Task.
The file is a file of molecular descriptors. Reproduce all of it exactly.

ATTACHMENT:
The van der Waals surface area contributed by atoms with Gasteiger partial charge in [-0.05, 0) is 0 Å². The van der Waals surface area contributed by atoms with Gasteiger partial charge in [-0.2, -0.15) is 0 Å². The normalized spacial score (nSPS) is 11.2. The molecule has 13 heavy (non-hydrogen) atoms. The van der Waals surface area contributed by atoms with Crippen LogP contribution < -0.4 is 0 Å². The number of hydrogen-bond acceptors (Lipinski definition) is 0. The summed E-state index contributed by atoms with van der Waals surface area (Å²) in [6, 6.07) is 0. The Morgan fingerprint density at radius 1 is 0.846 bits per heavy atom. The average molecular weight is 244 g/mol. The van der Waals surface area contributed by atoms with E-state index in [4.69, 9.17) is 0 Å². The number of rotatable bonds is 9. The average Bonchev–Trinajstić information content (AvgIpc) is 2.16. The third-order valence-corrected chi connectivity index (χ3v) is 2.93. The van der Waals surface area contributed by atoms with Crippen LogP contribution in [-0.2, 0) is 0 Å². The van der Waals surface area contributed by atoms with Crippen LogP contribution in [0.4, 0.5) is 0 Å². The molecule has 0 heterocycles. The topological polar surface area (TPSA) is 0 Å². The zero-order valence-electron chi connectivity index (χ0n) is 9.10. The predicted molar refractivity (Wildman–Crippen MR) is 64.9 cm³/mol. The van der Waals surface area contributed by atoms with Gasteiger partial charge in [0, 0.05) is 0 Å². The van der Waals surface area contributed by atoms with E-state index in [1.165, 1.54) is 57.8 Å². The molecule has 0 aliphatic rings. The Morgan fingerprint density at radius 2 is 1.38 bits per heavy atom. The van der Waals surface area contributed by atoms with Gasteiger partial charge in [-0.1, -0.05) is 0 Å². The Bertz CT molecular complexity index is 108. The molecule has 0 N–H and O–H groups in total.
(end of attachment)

The van der Waals surface area contributed by atoms with Gasteiger partial charge in [-0.05, 0) is 0 Å². The van der Waals surface area contributed by atoms with Gasteiger partial charge in [-0.2, -0.15) is 0 Å². The normalized spacial score (nSPS) is 11.2. The molecule has 13 heavy (non-hydrogen) atoms. The van der Waals surface area contributed by atoms with Crippen LogP contribution < -0.4 is 0 Å². The number of hydrogen-bond acceptors (Lipinski definition) is 0. The summed E-state index contributed by atoms with van der Waals surface area (Å²) in [6, 6.07) is 0. The Morgan fingerprint density at radius 1 is 0.846 bits per heavy atom. The average molecular weight is 244 g/mol. The van der Waals surface area contributed by atoms with E-state index in [4.69, 9.17) is 0 Å². The number of rotatable bonds is 9. The average Bonchev–Trinajstić information content (AvgIpc) is 2.16. The third-order valence-corrected chi connectivity index (χ3v) is 2.93. The van der Waals surface area contributed by atoms with Crippen LogP contribution in [-0.2, 0) is 0 Å². The van der Waals surface area contributed by atoms with Crippen LogP contribution in [0.4, 0.5) is 0 Å². The molecule has 0 heterocycles. The topological polar surface area (TPSA) is 0 Å². The zero-order valence-electron chi connectivity index (χ0n) is 9.10. The predicted molar refractivity (Wildman–Crippen MR) is 64.9 cm³/mol. The van der Waals surface area contributed by atoms with Gasteiger partial charge in [0, 0.05) is 0 Å². The van der Waals surface area contributed by atoms with E-state index in [1.165, 1.54) is 57.8 Å². The molecule has 0 aliphatic rings. The Morgan fingerprint density at radius 2 is 1.38 bits per heavy atom. The van der Waals surface area contributed by atoms with Gasteiger partial charge in [-0.1, -0.05) is 0 Å². The Bertz CT molecular complexity index is 108. The molecule has 0 N–H and O–H groups in total.